Abstract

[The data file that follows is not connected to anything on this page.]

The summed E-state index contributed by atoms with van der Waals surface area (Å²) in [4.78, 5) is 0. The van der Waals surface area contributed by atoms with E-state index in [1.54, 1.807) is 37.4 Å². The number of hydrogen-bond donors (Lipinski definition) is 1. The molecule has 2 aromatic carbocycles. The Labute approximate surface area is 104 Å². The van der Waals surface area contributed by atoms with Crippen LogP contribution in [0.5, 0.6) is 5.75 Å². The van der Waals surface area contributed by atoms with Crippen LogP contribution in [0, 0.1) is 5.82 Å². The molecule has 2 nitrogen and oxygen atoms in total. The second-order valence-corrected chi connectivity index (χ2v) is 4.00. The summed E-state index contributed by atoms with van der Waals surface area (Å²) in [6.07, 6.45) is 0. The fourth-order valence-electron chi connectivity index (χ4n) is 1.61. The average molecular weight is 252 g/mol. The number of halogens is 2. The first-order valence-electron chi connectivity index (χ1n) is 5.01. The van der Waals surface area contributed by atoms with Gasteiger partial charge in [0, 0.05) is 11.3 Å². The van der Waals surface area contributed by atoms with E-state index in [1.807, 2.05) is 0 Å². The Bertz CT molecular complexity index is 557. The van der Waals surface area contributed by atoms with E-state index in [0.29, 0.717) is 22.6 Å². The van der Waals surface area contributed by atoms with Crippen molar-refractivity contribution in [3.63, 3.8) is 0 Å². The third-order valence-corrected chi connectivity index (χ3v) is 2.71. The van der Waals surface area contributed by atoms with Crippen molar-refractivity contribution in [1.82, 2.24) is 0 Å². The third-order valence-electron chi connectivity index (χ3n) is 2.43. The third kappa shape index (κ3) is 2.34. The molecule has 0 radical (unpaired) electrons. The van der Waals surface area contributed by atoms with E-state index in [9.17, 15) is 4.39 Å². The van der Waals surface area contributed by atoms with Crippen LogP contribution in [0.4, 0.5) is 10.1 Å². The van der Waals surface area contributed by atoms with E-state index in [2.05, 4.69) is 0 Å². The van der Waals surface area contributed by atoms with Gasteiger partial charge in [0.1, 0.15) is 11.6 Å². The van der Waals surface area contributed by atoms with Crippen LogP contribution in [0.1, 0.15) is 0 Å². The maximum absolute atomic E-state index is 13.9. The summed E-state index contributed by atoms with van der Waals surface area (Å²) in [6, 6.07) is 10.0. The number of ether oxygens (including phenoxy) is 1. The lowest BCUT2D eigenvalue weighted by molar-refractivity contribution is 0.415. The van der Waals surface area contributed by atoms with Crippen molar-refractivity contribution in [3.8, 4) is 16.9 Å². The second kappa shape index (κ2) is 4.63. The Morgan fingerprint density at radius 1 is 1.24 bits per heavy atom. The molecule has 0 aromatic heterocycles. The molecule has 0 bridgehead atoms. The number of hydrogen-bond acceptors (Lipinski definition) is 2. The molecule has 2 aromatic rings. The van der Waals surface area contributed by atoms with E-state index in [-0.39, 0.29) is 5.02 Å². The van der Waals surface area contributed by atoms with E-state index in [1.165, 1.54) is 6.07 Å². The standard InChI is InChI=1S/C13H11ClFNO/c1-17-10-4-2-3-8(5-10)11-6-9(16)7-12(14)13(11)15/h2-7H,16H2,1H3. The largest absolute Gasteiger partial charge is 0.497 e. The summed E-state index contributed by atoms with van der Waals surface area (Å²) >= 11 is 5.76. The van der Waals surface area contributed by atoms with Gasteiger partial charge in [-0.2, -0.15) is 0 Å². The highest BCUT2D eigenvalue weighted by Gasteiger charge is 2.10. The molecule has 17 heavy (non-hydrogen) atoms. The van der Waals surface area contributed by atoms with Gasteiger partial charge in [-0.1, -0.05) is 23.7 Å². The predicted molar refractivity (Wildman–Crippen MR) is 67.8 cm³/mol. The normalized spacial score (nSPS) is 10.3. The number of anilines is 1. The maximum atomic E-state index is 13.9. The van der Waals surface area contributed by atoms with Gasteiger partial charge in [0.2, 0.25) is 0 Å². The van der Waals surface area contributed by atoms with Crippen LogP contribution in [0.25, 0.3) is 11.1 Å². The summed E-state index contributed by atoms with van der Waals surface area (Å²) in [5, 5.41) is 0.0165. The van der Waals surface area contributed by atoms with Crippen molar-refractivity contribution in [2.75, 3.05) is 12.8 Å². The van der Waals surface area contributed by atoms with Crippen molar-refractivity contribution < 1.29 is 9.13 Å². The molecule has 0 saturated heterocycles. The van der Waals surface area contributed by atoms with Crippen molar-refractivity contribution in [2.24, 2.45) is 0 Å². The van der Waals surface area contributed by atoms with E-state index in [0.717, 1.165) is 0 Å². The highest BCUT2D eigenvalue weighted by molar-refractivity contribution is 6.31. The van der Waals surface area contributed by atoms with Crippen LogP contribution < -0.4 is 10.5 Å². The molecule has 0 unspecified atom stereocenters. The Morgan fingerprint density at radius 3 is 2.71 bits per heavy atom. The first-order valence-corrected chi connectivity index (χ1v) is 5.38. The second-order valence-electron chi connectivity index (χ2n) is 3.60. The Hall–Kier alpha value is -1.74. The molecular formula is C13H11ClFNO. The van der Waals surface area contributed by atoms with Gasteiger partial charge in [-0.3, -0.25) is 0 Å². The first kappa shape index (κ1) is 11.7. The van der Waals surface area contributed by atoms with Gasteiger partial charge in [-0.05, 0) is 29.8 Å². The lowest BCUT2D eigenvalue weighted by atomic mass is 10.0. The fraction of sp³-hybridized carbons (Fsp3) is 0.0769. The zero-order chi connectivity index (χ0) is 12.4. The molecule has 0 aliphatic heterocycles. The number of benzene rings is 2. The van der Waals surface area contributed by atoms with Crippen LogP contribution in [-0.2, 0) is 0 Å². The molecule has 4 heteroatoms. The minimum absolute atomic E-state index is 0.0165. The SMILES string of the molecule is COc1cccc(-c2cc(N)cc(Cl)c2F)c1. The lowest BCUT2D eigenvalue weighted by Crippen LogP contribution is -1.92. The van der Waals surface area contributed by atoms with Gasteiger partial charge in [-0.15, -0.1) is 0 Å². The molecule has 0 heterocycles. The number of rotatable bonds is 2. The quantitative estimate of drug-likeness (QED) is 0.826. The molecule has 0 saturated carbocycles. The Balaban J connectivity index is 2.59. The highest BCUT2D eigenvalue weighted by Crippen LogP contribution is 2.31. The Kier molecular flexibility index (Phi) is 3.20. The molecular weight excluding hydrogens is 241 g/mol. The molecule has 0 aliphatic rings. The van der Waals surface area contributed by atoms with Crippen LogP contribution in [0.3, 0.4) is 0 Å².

Early Neoproterozoic reefs (older than 779, younger than 1083 Ma) contain a carbonate rock texture, already familiar from sponge-rich Phanerozoic limestones, characterized by authigenic Ca carbonate and irregular, secondary voids containing internal sediment (poly-mud fabric). In Holocene sediment, this texture develops by calcification of degrading extra-cellular collagenous matrix (ECM) of siliceous sponges. ECM calcification of siliceous sponges is evident throughout the Phanerozoic, and the related polymud fabric is a diagnostic petrographic feature of Phanerozoic sponge-rich carbonate mudmounds. The authigenic Ca carbonate of polymuds is interpreted to result from connective tissue calcification just beneath the seafloor, that, in a kind of taphonomic race, takes place at the same time as tissue oxidation and associated void formation. It is intriguing that ECM is a fundamental character of the metazoan clade, and so the presence in Early Neoproterozoic rocks of a texture directly associated with it implies the existence of metazoan-grade organisms at that time. This observation pushes back the earliest geological evidence for animals by about 200 m.y. The timing corroborates results of an integrated phylochronology and supports the concept of a biosphere that persisted through the snowball Earth interval.

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